Off the Beaten Path: Early Works by James McNeill Whistler
Early in his career, Whistler cared little about subject matter; he painted people and drew scenes indiscriminately. Even as his range of themes became more focused over the years, his style continued to evolve, building upon the formal elements he had explored in the late 1850s. By the 1870s and 1880s, Whistler developed a pictorial vocabulary that included chiaroscuro and cross-hatching to define details and lend depth to such recurring motifs as light-filled doorways.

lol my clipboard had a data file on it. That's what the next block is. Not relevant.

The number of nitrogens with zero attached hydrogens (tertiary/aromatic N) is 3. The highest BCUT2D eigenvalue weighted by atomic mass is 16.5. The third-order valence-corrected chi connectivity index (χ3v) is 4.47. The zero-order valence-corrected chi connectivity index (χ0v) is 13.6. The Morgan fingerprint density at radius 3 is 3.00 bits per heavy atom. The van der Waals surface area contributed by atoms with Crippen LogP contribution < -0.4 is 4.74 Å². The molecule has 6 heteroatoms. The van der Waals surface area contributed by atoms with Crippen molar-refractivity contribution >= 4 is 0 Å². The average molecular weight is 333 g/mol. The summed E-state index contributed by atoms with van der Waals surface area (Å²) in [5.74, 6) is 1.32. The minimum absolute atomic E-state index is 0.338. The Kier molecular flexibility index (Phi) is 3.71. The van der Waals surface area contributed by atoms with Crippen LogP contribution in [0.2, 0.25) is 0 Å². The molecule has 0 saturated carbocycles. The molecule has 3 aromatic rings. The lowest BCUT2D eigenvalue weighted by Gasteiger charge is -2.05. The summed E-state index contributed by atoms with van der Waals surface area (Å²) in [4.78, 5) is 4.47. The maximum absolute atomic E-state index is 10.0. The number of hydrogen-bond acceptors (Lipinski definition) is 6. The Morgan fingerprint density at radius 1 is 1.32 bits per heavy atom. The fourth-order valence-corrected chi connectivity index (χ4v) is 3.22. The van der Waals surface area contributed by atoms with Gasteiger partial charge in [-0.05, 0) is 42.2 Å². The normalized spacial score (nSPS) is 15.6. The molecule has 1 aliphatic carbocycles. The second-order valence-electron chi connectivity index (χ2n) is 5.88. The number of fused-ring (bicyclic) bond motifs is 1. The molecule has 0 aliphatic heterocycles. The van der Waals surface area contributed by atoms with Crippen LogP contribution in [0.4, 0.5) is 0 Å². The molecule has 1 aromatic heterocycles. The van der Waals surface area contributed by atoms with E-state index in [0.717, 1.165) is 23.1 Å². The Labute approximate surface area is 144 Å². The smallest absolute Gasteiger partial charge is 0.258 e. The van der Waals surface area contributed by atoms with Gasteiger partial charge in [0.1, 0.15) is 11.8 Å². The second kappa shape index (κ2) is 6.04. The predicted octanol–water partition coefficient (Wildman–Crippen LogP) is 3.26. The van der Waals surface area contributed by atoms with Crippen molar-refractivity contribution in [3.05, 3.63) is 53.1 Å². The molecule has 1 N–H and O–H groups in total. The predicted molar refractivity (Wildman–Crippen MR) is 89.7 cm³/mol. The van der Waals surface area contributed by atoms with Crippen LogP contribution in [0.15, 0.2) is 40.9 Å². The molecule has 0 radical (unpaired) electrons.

Over the next thirty years Whistler honed the stylistic and compositional choices with which he had experimented on his Rhineland journey. Those efforts resulted in the urban architecture and views of water found in the Venice and Amsterdam series seen here. Stylistically, these later works depart from Whistler’s interest in seventeenth-century Dutch art. Tight cross-hatching gives way to looser, more suggestive lines while his use of a narrow perspective becomes more refined. As is evident in The Kitchen from 1858 and again in The Beggars from 1879-1880, Whistler continued to turn to similar compositional elements as the decades progressed.